Key words Protein kinases
Tyrosine kinase inhibitor
Serine/threonine kinase inhibitor
Periaqueductal gray matter
Springer Online Journal Archives 1860-2000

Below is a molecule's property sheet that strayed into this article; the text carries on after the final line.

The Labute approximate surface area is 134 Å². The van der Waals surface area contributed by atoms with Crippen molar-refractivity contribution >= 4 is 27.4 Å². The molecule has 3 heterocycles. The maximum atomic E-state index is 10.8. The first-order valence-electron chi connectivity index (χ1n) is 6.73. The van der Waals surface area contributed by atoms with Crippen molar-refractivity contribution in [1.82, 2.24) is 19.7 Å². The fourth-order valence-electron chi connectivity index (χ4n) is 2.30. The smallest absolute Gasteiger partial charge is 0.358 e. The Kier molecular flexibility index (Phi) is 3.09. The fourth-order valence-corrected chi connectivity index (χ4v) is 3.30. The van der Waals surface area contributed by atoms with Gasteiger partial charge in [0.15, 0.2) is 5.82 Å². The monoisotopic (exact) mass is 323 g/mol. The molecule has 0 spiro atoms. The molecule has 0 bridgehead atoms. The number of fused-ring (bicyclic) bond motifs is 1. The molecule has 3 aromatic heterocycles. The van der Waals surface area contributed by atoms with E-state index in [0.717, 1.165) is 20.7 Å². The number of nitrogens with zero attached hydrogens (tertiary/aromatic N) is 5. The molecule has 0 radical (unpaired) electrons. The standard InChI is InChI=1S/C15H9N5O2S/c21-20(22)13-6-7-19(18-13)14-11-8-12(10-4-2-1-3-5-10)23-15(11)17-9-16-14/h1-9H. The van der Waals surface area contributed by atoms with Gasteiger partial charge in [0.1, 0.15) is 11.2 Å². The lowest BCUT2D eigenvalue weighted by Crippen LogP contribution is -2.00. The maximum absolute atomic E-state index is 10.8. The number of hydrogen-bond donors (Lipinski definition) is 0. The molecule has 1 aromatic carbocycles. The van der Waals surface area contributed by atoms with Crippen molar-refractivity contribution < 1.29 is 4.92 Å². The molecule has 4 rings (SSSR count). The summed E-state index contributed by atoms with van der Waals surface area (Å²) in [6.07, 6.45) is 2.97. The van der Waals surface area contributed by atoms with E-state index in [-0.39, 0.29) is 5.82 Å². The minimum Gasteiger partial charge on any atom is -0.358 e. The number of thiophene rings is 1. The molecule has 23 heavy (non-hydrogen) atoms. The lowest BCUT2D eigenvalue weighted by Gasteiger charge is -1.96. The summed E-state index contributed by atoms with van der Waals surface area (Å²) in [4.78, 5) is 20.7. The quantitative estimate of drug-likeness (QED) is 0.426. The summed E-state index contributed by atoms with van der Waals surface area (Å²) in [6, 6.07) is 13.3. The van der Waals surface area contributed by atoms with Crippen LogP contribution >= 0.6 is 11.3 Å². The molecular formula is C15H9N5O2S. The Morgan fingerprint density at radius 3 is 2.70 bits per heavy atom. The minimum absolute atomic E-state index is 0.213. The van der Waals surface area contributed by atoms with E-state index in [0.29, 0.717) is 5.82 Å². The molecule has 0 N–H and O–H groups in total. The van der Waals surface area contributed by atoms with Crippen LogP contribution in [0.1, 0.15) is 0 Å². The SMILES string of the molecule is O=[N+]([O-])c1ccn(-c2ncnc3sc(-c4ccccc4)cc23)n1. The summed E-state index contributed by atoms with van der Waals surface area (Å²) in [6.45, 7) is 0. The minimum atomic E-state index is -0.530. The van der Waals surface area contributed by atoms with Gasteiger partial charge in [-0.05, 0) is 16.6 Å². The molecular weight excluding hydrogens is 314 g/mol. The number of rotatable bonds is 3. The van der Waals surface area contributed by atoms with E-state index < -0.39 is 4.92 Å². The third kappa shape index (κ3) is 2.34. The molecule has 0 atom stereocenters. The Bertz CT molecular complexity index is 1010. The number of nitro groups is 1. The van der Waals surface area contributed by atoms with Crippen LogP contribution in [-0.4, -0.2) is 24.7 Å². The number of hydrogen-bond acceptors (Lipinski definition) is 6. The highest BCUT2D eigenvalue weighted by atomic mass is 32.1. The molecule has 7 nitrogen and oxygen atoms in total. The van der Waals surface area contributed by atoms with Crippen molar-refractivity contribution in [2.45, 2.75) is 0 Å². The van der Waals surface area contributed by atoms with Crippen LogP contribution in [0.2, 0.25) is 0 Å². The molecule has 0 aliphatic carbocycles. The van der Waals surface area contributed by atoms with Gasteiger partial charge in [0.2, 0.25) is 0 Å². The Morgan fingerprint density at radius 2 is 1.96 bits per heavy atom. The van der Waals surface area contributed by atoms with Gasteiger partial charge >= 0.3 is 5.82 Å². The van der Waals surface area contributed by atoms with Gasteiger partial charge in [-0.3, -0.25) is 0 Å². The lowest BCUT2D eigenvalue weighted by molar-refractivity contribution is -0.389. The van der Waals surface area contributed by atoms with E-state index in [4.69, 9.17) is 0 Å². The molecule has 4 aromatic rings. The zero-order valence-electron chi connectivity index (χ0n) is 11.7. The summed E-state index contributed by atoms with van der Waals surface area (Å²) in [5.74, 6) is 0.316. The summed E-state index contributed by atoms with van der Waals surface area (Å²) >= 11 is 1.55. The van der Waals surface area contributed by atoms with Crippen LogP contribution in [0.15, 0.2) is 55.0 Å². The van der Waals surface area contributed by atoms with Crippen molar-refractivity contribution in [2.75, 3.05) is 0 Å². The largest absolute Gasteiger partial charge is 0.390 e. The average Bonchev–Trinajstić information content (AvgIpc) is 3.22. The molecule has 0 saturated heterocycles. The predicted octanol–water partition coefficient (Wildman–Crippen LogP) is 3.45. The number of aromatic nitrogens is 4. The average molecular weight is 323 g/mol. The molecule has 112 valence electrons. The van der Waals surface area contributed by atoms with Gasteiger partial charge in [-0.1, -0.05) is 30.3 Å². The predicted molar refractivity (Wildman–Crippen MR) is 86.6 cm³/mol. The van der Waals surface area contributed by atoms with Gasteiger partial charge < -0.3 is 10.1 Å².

Abstract The aim of this study was to evaluate the role played in the behavioral expression of morphine withdrawal syndrome by protein kinases in the locus coeruleus and the periaqueductal gray matter. Two different families of specific protein kinases have been investigated: serine/threonine and tyrosine kinases. Rats were implanted with cannulas into both the lateral ventricle and the locus coeruleus or the periaqueductal gray matter. Physical dependence was induced by chronic peripheral administration of morphine (from 7 to 30 mg/kg) and withdrawal syndrome was precipitated by injection of naloxone (2 μg) into the lateral ventricle. The administration of the serine/threonine kinase inhibitor 1-(5-isoquinolinylsulfonyl)-2-methylpiperazine, H7 (1, 3, 10, and 30 nmol per side) into the locus coeruleus induced a strong attenuation of morphine withdrawal behavior. Signs related to the motor component of abstinence, such as jumping, rearing, and hyperactivity, were the most severely reduced. However, this effect was not dose-dependent, and the response was almost the same with all the doses used. A similar attenuation was observed after the injection of H7 (1, 3, and 10 nmol per side) into the periaqueductal gray matter, but in this case motor signs were less strongly reduced and a larger number of signs were modified, mainly when using the highest dose. The administration of the tyrosine kinase inhibitor 2-hydroxy-5-[N-[(2,5-dihydroxyphenyl)methyl] amino]-benzoic acid 3-phenylpropyl ester, KB23 (0.3, 1, and 3 nmol per side) into the locus coeruleus or the periaqueductal gray matter had no effect on the withdrawal syndrome behavior, except on teeth chattering. These results suggest that, in the locus coeruleus and in the periaqueductal gray matter, serine/threonine kinases are implicated in the behavioral expression of morphine abstinence. In these brain structures, tyrosine kinases appear not to be involved.
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